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São Paulo Underground isn’t just an international musical conspiracy. It’s an electronica-laced Tropicalia funhouse, a secret passage between Chicago’s volatile avant garde jazz scene and Brazil’s teeming creative capital, an intoxicating state of mind where Sun Ra lays down in a field of giant poppies with Ol’ Dirty Bastard to debate whether the Wizard of Oz is full of juke or jive.
Featuring Chicago improv maestro Rob Mazurek on cornet, harmonium and various effects, and São Paulo’s Guilherme Granado on keyboards, synths, sampler and vocals, and Mauricio Takara on percussion, cavaquinho and electronics, SPU delivers its fourth revelatory album 'Beija Flors Velho E Sujo'. Slated for release on June 4, the album is SPU’s second album for Cuneiform (Mazurek’s new label Infinity Dogs Records is co-releasing the “Beija Flors” LP with Cuneiform).
In its latest incarnation, SPU is a power trio and a post-modern orchestra rolled into one, marked by glistening sonic textures, seductive eletronica beats, unabashedly beautiful melodies, an expansive improvisational palette and fiercely gleeful interplay. A potent program of new material honed during a 2012 North American tour, “Beija Flors” captures an ensemble hitting a fierce creative stride. Ecstatic, roiling and utterly unpredictable, the music flows from three distinct musical personalities united by “the idea of infinite love, the idea of breaking through to the other side through sonic power and beauty,” says Mazurek, a veteran disrupter of genre conventions.
Rather than stretching out for extended improvisational flights, the trio delivers a series of brief blasts, each brimming with musical incident. “Beija Flors” explodes from the first track with the audacious “Ol’ Dirty Hummingbird,” an uproarious, disorienting free for all that opens up to reveal hidden depths, with a series of stately processions led by muted cornet and ambient synth. As the piece mysteriously circles back to the beginning, hinting at infinite returns, the trio reveals its trickster heart, “a real tribute to the master Ol’ Dirty Bastard,” Mazurek says.
SPU offers a loving embrace of another inscrutable sonic explorer with “ArNus NusAr,” a slow accumulation of celestial sounds that quickly attain self-sustaining gravitational force. The album’s longest track is a spiraling episodic journey that gradually segues into Harold Arlen’s immortal theme of dreamy, utopian displacement, “Somewhere Over the Rainbow,” a development as surprising as it is through-the-looking-glass appropriate.
The celebratory “Evetch,” a brief Carnival theme powered by Takara’s supple, twangy cavaquinho, is a booty shake in honor of the powerhouse Bahian axé star Ivete Sangalo, “an absolute de-construction and re-fitting of what is possible when a melody is let loose with tigers hot on the trail,” Mazurek says.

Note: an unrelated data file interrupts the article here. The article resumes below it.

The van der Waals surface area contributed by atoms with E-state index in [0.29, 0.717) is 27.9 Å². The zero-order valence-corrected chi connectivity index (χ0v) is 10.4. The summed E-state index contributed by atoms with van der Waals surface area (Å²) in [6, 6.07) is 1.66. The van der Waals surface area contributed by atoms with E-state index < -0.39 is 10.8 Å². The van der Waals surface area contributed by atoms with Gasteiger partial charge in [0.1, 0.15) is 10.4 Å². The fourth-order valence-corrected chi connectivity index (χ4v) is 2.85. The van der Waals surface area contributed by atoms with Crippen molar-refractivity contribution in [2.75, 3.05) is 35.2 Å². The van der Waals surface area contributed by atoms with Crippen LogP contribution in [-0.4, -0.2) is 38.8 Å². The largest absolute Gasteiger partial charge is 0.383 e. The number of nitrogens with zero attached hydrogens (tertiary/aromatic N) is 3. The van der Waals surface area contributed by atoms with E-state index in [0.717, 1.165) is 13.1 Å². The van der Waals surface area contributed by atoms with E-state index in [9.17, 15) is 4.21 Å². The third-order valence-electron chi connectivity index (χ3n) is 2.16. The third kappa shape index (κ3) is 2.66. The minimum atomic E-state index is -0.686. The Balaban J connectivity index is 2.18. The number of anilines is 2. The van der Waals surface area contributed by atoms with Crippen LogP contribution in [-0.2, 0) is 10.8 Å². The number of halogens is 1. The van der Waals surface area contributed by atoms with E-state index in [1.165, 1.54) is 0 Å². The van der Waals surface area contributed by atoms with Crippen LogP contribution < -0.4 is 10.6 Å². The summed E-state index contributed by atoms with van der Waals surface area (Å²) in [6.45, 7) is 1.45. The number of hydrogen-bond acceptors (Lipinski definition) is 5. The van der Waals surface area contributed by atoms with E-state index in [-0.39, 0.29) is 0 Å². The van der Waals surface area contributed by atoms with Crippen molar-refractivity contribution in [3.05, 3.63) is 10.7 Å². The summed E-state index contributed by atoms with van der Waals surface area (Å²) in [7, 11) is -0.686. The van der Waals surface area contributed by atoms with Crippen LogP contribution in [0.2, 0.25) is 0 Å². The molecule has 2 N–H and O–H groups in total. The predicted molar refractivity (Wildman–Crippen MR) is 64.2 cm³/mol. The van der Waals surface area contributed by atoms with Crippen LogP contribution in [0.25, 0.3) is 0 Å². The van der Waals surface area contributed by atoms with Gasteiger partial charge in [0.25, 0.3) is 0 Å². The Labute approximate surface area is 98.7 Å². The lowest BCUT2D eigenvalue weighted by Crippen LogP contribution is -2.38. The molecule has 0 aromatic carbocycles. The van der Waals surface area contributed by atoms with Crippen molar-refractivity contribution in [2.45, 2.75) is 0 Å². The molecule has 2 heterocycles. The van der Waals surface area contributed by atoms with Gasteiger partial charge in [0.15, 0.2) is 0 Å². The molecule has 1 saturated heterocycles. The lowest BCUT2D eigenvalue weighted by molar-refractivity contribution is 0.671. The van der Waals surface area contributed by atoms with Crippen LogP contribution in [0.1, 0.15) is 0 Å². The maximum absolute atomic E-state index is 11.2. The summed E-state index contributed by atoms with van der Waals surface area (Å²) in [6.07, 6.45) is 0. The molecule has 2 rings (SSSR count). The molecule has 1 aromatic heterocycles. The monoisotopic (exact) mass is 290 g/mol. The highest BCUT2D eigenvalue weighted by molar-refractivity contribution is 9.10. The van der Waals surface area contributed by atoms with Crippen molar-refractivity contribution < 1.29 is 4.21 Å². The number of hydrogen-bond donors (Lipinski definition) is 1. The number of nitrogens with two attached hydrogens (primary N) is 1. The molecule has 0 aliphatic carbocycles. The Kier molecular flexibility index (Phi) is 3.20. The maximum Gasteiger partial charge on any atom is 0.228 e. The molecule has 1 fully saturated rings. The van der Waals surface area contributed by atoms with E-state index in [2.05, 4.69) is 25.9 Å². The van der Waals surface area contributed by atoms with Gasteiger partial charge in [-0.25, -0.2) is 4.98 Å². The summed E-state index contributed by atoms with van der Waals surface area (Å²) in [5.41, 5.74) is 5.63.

“Basilio's Crazy Wedding Song,” a swaggering tune conceived for the director of Sardinia’s Santa Anna Arressi Jazz Festival, surges with fecund energy. The tune crests with “a joyous rhythm that could be straight out of a Mickey Spillane story if it took place on an a tropical island in Nowheresville,” Mazurek says. The album roars to a close with “Taking Back the Sea is No Easy Task,” a piece that bucks, snorts, and gallops “over the side of an abyss that SPU thrives on,” Mazurek says. “It’s the constant idea of beauty and de-composition in the most beautiful of ways, like an African violet making love to a coca leaf.”
The São Paulo Underground was born in the first year of Mazurek’s long Brazilian sojourn, when he met Takara, the group’s co-founder. Built upon their duo, SPU released its mindbending debut with 2006’s Sauna Um Dois Tres (Aesthetics Records), a session that established the ensemble as a singular São Paulo/Chicago axis, with contributions by Hurtmold, Marcos Axe, Tiago Mesquita, Wayne Montana, Damon Locks, Josh Abrams, and Chad Taylor. Following up with 2008’s Principle of Intrusive Relationships (Aesthetics Records), the band expanded to a quartet with Guilherme Granado and drummer Richard Ribeiro. By the time the group recorded its 2011 Cuneiform debut Três Cabeças Loucuras, Ribeiro was gone and SPU took its present form as an expansive trio.
Dauntless sonic explorers, SPU continues a relentless search into the mysteries of sound. “Sound has such potential, and needs to be split, cracked, slammed, caressed, kissed, sunk, buried, catapulted into new dimensions in order to begin a dialogue of the universes,” Mazurek says. “What is hidden is more powerful sometimes than what is actually heard, the energy accumulated over time and thought and action. The power for the sound comes through when you take the simple particle of the thing and radically transform it through beauty and noise and time and everything between to project flocks of birds into the blue sky.”